Common to the above mentioned novel approaches is the generation of a single narrow signal spectral line, which can then be tuned across a certain bandwidth. Nevertheless, for a THz spectroscopic system would be highly advantageous to probe the whole spectrum of frequencies simultaneously. In this regard, dual-comb17 THz systems are rapidly maturing and now hold strong promise for greatly enhancing the performance of current THz spectrometers by providing the simultaneous characterization of the whole spectrum, fast spectral acquisition and very high power spectral density. Several THz dual-comb generation technologies are being currently explored including electronic generation18, architectures based on terahertz quantum cascade lasers19,20, and photonic-based systems based on mode-locked lasers21 and electro-optic combs22. Previous THz dual-comb hyperspectral imaging demonstrations include references23,24,25,26. In particular, hyperspectral imaging with electro-optic THz dual-comb sources27,28 has not been demonstrated yet. Nevertheless, electro-optic THz sources provide unique benefits that are unattainable by other technologies, such as the ability of generating combs with ultra-stable repetition rates and offset frequencies (that can be easily referenced to an atomic clock). In addition, the overall signal power can be fully exploited in the desired frequency bands by freely adjusting the spectral coverage of the THz source. Therefore, the scientific potential provided by a hyperspectral imaging architecture based on these sources would be considerable.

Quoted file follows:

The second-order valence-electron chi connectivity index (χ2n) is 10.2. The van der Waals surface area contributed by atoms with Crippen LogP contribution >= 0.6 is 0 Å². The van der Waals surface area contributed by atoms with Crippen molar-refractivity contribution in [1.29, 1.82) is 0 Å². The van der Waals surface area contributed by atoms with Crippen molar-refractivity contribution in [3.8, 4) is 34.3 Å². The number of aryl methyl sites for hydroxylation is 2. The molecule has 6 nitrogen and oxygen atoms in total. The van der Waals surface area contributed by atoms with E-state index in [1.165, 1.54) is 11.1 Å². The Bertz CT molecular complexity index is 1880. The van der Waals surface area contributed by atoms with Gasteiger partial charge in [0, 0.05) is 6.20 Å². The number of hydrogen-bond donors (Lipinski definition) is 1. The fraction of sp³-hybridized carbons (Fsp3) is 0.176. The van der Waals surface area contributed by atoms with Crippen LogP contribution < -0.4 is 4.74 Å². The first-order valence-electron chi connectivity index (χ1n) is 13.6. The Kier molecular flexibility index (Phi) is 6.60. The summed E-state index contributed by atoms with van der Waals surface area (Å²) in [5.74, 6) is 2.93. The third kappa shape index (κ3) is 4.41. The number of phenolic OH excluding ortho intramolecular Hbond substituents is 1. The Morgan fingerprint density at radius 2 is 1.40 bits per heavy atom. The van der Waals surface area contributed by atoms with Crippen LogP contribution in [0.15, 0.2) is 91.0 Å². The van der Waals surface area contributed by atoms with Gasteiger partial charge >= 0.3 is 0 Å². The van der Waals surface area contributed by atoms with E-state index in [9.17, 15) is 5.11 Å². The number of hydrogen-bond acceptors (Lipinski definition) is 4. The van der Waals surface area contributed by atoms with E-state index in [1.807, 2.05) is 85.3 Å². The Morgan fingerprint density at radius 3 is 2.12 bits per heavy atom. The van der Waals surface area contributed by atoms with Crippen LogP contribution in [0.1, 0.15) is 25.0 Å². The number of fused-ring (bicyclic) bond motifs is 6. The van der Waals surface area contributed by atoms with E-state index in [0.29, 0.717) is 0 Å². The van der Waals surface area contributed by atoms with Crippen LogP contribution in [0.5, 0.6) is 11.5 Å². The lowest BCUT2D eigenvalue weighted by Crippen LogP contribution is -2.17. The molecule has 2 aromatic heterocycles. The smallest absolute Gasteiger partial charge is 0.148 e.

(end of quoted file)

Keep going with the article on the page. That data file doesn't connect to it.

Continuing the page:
On the detection side, THz detection by FET detectors (TeraFET) is becoming a rather established technology relying on FET devices in Silicon or III-V compound semiconductors. It has been demonstrated that FET based THz detectors are able to operate continuously from 100 GHz–2.2 THz with state-of-the-art performance29,30 and still operate up to 9 THz31.
In this contribution, we demonstrate a novel THz hyperspectral imager based on an electro-optic THz dual-comb generator and a THz FET signal detector that uses 90-nm CMOS technology. The image acquisition is accomplished using raster scanning with a tailored optoelectronic dual-comb that enables the frequency-multiplexed spectral characterization of 2D samples with absolute frequency accuracy, and adjustable resolution and span. A resonant FET-based THz detector operating around 300 GHz with an integrated slot antenna with impedance-transforming dipoles was used for the optimal detection32 of the THz dual-comb signal.